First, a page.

Circle : Exercise 10.3 (Mathematics NCERT Class 9th)

Q.1     Draw  different  pairs of circles. How  many points  does each pair  have  in common? What is the  maximum number of common points?

On drawing a different pairs of circles, we find that they have two points in common. Now  we shall prove that a pair of circle  cannot intersect each other at  more than two points.
Let the two  circles cut each other at three points. But  from the three  points only one circle passes. Hence, two circles if intersect each other then they will intersect at two points. These two points are the ends of their common chords. This chord can be a common chord of a number of circles which will pass through the end points of this common chord.

 Q.2    Suppose you are given a circle. Give a  construction  to find  its centre.
Sol.      Steps of Construction :

51.   Take 3  points A, B and C on the  circumference of the circle.
2.   Join  AB and BC.
3.   Draw PQ and RS, the perpendicular bisectors of AB and BC, which intersect each other at O. Then,O is the centre  of the circle.

Q.3     If two circles intersec at two  points, prove that their  centres lie on the perpendicular bisector of the common  chord.

Given : Two  circles, with  centres O and O' intersect, at two points A and B so that AB is the  common chord of the two circles and OO' is the line segment joining the centres of the two circles. Let OO' intersect AB at M.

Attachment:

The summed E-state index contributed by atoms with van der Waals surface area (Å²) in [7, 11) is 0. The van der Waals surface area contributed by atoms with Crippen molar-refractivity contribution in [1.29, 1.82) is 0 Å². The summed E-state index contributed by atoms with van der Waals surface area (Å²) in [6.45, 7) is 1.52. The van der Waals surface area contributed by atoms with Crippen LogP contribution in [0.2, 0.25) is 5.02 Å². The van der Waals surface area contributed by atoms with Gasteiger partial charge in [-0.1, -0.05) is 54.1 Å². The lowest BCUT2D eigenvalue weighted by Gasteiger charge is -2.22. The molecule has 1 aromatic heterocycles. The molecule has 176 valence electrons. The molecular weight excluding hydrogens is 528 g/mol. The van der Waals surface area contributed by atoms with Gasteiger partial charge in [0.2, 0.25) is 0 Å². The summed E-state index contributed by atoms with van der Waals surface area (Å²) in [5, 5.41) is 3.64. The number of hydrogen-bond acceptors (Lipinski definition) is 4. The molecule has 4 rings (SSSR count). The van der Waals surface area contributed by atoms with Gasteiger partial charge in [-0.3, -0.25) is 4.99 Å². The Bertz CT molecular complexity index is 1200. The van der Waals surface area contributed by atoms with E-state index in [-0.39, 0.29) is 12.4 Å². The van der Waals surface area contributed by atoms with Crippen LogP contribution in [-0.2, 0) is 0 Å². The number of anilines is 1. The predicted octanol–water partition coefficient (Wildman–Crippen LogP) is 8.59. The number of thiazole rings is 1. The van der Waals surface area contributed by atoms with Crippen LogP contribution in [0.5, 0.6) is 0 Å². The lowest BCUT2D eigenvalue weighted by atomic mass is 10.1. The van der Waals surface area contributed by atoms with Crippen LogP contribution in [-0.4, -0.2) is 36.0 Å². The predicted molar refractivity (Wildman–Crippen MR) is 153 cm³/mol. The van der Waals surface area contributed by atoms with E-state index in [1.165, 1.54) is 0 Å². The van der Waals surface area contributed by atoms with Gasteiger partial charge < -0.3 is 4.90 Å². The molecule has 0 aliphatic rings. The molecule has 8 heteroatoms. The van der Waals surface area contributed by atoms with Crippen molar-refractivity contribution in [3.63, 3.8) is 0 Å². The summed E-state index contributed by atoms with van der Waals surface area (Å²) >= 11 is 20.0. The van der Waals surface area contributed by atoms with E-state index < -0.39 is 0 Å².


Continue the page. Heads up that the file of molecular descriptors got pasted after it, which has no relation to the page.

To prove : OO' is the  perpendicular  bisector of AB.
Construction : Draw line segment OA, OB, O'A and O'B.

Proof : \Delta s OAO' and OBO' we have
OA = OB             [Radii of the same circle]
O'A = O'B             [Radii of the same circle]
and     OO' = OO'        
By  SSS criterion of  congruence, we have
\Delta \,OAO' \cong \Delta OBO'   
 \Rightarrow     \angle AOO' = \angle BOO'
 \Rightarrow     \angle AOM = \angle BOM        ... (1)
[Since \angle AOO' = \angle AOM\,and\,\angle BOM\, = \angle BOO']
In \Delta s AOM and BOM,  we have
OA = OB             [Radii of the same circle]
\angle AOM = \angle BOM        [From (1)]
and      OM = OM             [Common]
Therefore  by SAS criterion of congruence, we have
\Delta AOM \cong \Delta BOM
 \Rightarrow     AM = BM and \angle AMO = \angle BMO
But  \angle AMO + \angle BMO = 180^\circ
Therefore 2\angle AMO = 180^\circ \Rightarrow \angle AMO = 90^\circ
Thus ,     AM = BM  and \angle AMO = {\mkern 1mu} \angle BMO = 90^\circ
Hence , OO' is the perpendicular  bisector of AB.


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